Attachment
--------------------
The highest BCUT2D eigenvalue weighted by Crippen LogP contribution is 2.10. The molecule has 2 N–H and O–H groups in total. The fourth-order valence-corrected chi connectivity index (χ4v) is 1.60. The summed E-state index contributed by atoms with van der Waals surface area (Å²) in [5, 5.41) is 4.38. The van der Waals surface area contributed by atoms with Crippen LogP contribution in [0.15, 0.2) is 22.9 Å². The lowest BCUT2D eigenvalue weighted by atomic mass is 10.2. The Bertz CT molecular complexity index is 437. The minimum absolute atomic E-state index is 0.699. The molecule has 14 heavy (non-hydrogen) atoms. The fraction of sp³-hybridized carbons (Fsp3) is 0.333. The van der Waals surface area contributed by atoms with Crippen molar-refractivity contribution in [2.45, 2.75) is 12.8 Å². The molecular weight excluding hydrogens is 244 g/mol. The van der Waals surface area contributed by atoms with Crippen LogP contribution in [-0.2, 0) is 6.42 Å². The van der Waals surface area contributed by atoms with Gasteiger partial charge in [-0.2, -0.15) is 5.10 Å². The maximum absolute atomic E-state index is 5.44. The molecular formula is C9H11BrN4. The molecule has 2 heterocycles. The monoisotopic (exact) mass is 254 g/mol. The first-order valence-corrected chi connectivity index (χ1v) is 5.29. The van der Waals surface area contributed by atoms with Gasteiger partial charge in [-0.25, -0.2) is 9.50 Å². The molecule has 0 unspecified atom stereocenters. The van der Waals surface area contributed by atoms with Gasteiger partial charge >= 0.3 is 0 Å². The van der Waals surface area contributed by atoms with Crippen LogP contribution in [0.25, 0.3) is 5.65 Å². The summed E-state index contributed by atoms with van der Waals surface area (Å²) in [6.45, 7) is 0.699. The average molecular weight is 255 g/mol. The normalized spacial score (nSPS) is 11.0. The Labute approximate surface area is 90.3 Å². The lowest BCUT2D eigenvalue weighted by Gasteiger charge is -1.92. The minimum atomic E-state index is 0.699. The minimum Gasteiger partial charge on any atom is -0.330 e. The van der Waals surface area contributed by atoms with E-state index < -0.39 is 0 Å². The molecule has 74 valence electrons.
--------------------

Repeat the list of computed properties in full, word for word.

The highest BCUT2D eigenvalue weighted by Crippen LogP contribution is 2.10. The molecule has 2 N–H and O–H groups in total. The fourth-order valence-corrected chi connectivity index (χ4v) is 1.60. The summed E-state index contributed by atoms with van der Waals surface area (Å²) in [5, 5.41) is 4.38. The van der Waals surface area contributed by atoms with Crippen LogP contribution in [0.15, 0.2) is 22.9 Å². The lowest BCUT2D eigenvalue weighted by atomic mass is 10.2. The Bertz CT molecular complexity index is 437. The minimum absolute atomic E-state index is 0.699. The molecule has 14 heavy (non-hydrogen) atoms. The fraction of sp³-hybridized carbons (Fsp3) is 0.333. The van der Waals surface area contributed by atoms with Crippen molar-refractivity contribution in [2.45, 2.75) is 12.8 Å². The molecular weight excluding hydrogens is 244 g/mol. The van der Waals surface area contributed by atoms with Crippen LogP contribution in [-0.2, 0) is 6.42 Å². The van der Waals surface area contributed by atoms with Gasteiger partial charge in [-0.2, -0.15) is 5.10 Å². The maximum absolute atomic E-state index is 5.44. The molecular formula is C9H11BrN4. The molecule has 2 heterocycles. The monoisotopic (exact) mass is 254 g/mol. The first-order valence-corrected chi connectivity index (χ1v) is 5.29. The van der Waals surface area contributed by atoms with Gasteiger partial charge in [-0.25, -0.2) is 9.50 Å². The molecule has 0 unspecified atom stereocenters. The van der Waals surface area contributed by atoms with Gasteiger partial charge >= 0.3 is 0 Å². The van der Waals surface area contributed by atoms with Crippen LogP contribution in [0.25, 0.3) is 5.65 Å². The summed E-state index contributed by atoms with van der Waals surface area (Å²) in [6.45, 7) is 0.699. The average molecular weight is 255 g/mol. The normalized spacial score (nSPS) is 11.0. The Labute approximate surface area is 90.3 Å². The lowest BCUT2D eigenvalue weighted by Gasteiger charge is -1.92. The minimum atomic E-state index is 0.699. The minimum Gasteiger partial charge on any atom is -0.330 e. The van der Waals surface area contributed by atoms with E-state index < -0.39 is 0 Å². The molecule has 74 valence electrons.